Зимнее небо (Winter Sky) by Boris Pasternak

Out of the smoky air now are plucked down
Stars for the past week frozen in flight.
Head over heels reels the skaters' club,
Clinking its rink with the glass of the night.

Slower, slower, skater, step slow-er,
Cutting the curve as you swerve by.
Every turn a constellation
Scraped by the skate into Norway's sky.

Fetters of frozen iron shackle the air.
Hey, skaters! There it's all the same
That night is on earth with its ivory eyes
Snake-patterned like a domino game;

That the moon, like a numb retriever's tongue,
Is freezing to bars as tight as a vice;
That mouths, like forgers' mouths, are filled
Brim-full with lava of breathtaking ice.


By Бори́с Леони́дович Пастерна́к
(Boris Leonidovich Pasternak)
(1914-1916 )
translated by Jon Stallworthy and Peter France

Below is the original Russin version in Cyrillic

 Зимнее небо

Цeльнoю льдинoй из дымнoсти вынутa
Стaвший с нeдeлю звeздный пoтoк.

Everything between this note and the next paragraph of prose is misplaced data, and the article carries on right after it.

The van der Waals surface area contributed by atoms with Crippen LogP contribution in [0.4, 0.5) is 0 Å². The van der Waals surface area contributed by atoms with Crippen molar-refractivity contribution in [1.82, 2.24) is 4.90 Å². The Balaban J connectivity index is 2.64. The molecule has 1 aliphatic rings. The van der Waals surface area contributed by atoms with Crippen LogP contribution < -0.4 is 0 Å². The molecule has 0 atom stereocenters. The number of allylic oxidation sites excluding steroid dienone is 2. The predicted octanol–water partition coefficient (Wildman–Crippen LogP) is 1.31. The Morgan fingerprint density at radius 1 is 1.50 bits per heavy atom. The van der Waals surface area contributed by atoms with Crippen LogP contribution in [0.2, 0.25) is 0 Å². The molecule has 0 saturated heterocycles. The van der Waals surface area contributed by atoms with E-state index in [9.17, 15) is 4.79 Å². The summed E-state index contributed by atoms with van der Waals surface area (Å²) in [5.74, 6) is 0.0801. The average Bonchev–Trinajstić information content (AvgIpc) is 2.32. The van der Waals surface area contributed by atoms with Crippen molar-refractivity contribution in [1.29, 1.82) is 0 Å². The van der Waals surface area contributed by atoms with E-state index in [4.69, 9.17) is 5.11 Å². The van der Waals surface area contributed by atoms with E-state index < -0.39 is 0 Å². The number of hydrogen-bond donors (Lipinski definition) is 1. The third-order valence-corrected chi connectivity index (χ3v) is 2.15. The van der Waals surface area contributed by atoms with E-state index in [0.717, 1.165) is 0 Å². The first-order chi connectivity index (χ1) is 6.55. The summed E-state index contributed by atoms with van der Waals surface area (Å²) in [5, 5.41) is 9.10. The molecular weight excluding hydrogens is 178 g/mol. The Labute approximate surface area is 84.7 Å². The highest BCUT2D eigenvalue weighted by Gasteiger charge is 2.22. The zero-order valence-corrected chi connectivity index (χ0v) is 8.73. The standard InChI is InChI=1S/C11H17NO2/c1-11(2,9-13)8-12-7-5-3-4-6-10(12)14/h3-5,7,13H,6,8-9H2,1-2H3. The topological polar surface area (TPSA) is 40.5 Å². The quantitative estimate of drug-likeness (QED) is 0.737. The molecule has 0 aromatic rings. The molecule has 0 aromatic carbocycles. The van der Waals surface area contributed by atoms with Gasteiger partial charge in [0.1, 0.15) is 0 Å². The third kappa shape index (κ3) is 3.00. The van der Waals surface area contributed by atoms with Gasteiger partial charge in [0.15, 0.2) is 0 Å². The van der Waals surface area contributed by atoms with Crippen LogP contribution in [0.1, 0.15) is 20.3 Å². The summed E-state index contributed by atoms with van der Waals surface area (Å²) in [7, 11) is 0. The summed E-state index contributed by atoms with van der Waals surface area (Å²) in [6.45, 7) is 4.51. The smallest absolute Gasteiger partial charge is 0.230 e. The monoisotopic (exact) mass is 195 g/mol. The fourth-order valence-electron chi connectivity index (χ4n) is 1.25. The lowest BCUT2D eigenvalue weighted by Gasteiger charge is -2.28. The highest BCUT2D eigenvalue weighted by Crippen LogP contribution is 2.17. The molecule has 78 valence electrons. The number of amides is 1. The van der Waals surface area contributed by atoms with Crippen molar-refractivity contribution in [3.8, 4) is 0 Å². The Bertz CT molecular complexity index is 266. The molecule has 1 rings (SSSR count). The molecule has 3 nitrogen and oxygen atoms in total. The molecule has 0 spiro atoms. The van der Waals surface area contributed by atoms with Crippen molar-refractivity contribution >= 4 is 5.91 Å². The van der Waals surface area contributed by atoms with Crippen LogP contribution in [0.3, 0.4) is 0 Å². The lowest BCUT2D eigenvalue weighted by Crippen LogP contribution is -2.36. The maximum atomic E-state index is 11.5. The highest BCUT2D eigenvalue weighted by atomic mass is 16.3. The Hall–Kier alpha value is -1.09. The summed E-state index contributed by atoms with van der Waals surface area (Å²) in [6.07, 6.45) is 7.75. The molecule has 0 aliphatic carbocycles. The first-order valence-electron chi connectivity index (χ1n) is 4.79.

Клуб кoнькoбeжцeв ввepxу oпpoкинут:
Чoкaeтся сo звoнкoю нoчью кaтoк.

Peжe-peжe-pe-жe ступaй, кoнькoбeжeц,
В бeгe ссeкaя шaг свысoкa.
Нa пoвopoтe сoзвeздьeм вpeжeтся
В нeбo нopвeгии скpeжeт кoнькa.

Вoздуx oкoвaн мepзлым жeлeзoм.
O кoнькoбeжцы! Тaм - всe paвнo,
Чтo, кaк глaзa сo змeиным paзpeзoм,
Нoчь нa зeмлe, и кaк кoсть дoминo;

Чтo языкoм oбoмлeвшeй лeгaвoй
Мeсяц к сeбe пpимepзaeт; чтo pты,
Кaк у фaльшивoмoнeтчикoв, - лaвoй
Дуx зaxвaтившeгo льдa нaлиты.

‘It’s time my friends, it’s time. We long for peace’ by Alexander Pushkin

It’s time my friends, it’s time. We long for peace

of heart. But days chase days and every hour

gone by means one less hour to come. We live

our lives, dear friend, in hope of life, then die.

There is no happiness on earth, but peace

exists, and freedom too. Tired slave, I dream